Chef Alan Tsuchiyama is one of the several chefs here who construct the beginning of one’s student culinary experience with 220 Grille. (Photo by Kaithlyn Villanueva)
By Kaithlyn Villanueva | Staff Writer
220 Grille is a sustainable food bistro that is run here at KCC in the Ōhiʻa building just outside the cafeteria. It is a five-credit class that takes about an eight-week period to complete and includes four hours of lectures with 24 hour labs per week. The main goal is to educate the students on the essentials of “American Regional, sustainable, and learning institution,” said chef Alan Tsuchiyama, the instructor of CULN 130 intermediate cookery. It’s a way for Culinary students to get hands-on instruction of food preparation, cooking, and interaction with customers.
Tsuchiyama is the associate professor for various culinary classes, CULN 221 Continental Cuisine
CULN 222 Asian/Pacific Cuisine, and CULN 130 Intermediate Cookery, which is the class Tsuchiyama instructs to give the students hands-on activities in real-life kitchen setting with 220 Grille.
“So when they leave this class, it’s not so much about recipes, it’s about what they retain and how they move forward in regards of sustainability because American regional is good, they learn American regional, but sustainability is going to be here forever,” Tsuchiyama said.
220 Grille will be open from Wednesday to April 28 from 11 a.m. to 12:30 p.m. on Tuesdays, Wednesdays, and Thursdays.
220 Grille provide “entrée specials” that is on a first-come, first-serve basis. If you come too late, you won’t be able to claim their special offerings, but it’s main menu that is kept all module long is worth a try.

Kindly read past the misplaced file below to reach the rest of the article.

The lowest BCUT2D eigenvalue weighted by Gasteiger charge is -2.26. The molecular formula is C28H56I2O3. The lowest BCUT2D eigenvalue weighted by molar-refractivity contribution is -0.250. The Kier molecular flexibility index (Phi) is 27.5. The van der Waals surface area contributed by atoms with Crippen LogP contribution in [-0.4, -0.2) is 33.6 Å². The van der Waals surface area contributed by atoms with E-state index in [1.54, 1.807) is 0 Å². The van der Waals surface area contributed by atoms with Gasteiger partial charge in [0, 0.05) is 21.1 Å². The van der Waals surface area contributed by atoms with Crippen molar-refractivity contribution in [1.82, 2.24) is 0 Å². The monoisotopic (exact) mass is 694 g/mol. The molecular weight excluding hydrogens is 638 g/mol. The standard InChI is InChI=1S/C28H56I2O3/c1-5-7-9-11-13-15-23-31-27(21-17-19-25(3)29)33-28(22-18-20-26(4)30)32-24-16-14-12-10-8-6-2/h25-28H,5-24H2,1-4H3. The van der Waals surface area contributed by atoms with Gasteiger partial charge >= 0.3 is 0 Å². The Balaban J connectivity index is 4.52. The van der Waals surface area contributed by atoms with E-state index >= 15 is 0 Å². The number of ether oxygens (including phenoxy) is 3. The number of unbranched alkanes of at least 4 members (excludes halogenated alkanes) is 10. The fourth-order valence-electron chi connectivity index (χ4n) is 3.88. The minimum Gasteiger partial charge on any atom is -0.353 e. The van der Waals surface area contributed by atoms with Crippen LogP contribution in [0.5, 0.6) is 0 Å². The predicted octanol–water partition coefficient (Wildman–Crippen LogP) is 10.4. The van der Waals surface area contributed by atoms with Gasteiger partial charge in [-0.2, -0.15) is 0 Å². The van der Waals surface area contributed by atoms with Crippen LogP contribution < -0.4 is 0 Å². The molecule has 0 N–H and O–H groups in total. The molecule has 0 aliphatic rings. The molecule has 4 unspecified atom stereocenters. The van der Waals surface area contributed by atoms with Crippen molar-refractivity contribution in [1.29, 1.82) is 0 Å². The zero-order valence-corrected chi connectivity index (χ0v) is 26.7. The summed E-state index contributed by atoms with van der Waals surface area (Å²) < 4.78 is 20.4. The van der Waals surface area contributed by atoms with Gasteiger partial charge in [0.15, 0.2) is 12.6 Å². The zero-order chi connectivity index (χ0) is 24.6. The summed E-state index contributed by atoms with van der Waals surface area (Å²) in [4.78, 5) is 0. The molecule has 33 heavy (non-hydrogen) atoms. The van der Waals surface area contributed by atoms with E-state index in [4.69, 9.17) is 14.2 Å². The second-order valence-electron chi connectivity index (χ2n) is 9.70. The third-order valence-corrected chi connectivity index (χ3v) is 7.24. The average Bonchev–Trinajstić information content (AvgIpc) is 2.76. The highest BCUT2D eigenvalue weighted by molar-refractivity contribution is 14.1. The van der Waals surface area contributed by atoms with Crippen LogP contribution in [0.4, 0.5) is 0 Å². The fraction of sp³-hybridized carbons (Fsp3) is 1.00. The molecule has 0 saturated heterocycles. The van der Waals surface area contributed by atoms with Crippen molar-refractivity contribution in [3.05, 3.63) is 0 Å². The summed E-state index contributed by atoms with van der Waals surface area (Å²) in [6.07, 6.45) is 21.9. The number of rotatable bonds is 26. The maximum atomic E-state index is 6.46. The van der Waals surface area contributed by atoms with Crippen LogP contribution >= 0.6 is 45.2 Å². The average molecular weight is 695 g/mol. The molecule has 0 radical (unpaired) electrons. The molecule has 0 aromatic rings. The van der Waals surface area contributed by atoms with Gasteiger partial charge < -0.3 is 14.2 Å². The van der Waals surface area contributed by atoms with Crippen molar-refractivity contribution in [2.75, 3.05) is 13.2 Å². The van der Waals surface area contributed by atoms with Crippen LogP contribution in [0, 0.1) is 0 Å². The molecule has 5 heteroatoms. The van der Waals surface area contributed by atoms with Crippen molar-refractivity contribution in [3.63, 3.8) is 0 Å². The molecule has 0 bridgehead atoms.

The grille includes a variety of American regional foods for instance: Veggie Burger Sandwich,“Kunoa” Grass Fed Beef Burger, and a Loco Moco on Steamed Rice, served with Sautéed Mushrooms, Onions and a Red Wine Demi-Glace, topped with Two Easy Over Eggs. The majority of the dishes are under $12.
220 Grille focuses on the quality of how the food is prepared to the way it is cooked. It gives the students all the understandings one can take to grow in this industry and have the right mentality in the kitchen to be successful.
One lesson that 19-year-old Elyn Ogasawara, who is in her second year of the Culinary Arts Program, can take away from all the knowledge she has acquired from Tsuchiyama is to “be more relaxed; you don’t have to be tense all the time, but you do have to be precise. So knowing that he teaches in a more relaxed setting really helps,” she said. ‘He’s really getting us ready for the industry.”
During this time around and with COVID-19 still present, the bistro is still not available for dine-in. However, you can still order in person or place an order the day before. You can call 808-734-9220 to skip the line and get your food ahead of time.
“Without our guests coming in, students can’t practice, so that is like a huge part of our students’ education and success that everybody comes down,” Tsuchiyama said. “I’m just so appreciative that people are coming down to have food here.”